The observation of many patients suffering with scarlet fever gave me the impression that their fate depended, in part on the anatomic configuration of their throats, and led me to verify this conclusion by statistical study. To this end special charts were printed, and observations were collected, covering certain definite points in tonsil structure. I am indebted to assistant resident physicians and interns in the scarlet fever pavilion of the Willard Parker Hospital, especially to Doctors Cootner, Tolle and Crawford. who made the observations on admission. A large number of the observations were verified or corrected by me on my later visit. It is thought that in this way the observations have greater value as averaging any personal error.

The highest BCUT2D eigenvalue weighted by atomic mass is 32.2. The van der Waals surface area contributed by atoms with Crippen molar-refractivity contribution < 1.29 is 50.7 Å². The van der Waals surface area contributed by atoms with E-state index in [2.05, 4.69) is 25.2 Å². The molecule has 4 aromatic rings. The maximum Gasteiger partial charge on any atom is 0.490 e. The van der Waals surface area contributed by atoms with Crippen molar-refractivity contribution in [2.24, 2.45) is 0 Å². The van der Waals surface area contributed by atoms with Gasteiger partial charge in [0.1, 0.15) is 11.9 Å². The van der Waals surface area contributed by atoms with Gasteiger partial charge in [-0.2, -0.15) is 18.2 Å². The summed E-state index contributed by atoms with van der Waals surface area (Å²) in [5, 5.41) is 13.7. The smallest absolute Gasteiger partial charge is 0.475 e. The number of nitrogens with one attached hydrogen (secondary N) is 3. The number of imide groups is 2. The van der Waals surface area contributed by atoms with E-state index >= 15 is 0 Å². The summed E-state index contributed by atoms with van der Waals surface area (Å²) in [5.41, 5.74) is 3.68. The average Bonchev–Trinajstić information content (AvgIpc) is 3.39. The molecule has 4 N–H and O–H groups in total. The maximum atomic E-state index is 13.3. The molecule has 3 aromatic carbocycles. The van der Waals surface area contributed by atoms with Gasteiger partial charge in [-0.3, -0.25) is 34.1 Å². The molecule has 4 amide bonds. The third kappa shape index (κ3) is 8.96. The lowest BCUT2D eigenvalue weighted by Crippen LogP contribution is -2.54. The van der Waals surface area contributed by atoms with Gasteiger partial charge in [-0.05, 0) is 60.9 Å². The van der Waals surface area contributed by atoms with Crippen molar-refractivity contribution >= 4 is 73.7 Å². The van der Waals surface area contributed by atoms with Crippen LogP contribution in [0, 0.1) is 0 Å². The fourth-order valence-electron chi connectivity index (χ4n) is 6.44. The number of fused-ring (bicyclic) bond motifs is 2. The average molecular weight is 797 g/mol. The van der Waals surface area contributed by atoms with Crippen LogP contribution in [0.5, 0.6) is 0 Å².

In table 1 are tabulated 154 cases which were observed during my services in 1919 and 1920. This does not represent all the cases seen during that time, as cases in